Editor’s Note: Australian Americanist, Ian Tyrrell, the last president of the Alcohol & Temperance History Group and the first president of the newly renamed and reconstituted Alcohol & Drugs History Society, shares a few reflections on his recent book, Reforming the World: The Creation of America’s Moral Empire (Princeton University Press, 2010).
My book is about late 19th century U.S. missionaries and moral reformers who wished to change the world not by turning everybody into Americans, but by Christianizing it and ridding it of drugs, alcohol, prostitution, and other “sins.” But in the process, these people were changed, and the movements they led were changed. The experience of trying to change the world influenced reformers and missionary supporters back in the United States, creating a strong sense of the need for moral reform at home, and for the idea of a Christian nation achieved through exertion of state power.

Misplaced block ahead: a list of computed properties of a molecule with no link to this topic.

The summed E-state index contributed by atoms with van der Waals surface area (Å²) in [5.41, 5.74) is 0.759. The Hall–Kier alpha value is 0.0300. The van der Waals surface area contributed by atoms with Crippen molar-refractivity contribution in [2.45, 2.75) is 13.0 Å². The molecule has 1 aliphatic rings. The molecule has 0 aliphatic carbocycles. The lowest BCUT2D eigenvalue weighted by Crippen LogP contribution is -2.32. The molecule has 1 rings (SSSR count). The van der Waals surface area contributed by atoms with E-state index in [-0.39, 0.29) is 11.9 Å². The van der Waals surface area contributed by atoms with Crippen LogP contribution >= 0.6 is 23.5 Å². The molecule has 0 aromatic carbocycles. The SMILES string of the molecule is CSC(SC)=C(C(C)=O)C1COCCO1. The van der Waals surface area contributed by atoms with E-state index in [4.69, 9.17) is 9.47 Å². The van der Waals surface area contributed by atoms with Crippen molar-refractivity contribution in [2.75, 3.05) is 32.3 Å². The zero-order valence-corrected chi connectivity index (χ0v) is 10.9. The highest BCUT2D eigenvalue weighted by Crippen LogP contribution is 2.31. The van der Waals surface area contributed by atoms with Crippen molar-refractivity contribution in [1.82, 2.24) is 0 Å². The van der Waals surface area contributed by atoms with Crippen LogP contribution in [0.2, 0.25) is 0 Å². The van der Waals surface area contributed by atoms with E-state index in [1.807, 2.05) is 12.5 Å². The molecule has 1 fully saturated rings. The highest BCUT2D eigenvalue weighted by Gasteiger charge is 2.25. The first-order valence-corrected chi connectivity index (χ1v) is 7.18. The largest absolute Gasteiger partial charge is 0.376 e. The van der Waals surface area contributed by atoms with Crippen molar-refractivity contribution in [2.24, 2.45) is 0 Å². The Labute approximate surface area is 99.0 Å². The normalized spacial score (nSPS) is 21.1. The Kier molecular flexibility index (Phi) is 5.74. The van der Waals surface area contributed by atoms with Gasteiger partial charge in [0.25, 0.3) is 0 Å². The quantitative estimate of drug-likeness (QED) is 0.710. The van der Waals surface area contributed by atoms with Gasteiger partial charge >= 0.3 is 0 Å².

Ultimately, I am showing how the world was, more than a century ago, already a very connected place with a United States that was surprisingly affected by overseas influences and engaged in exerting moral influence abroad. My American story is of a nation newly linked as part of a worldwide web of communications.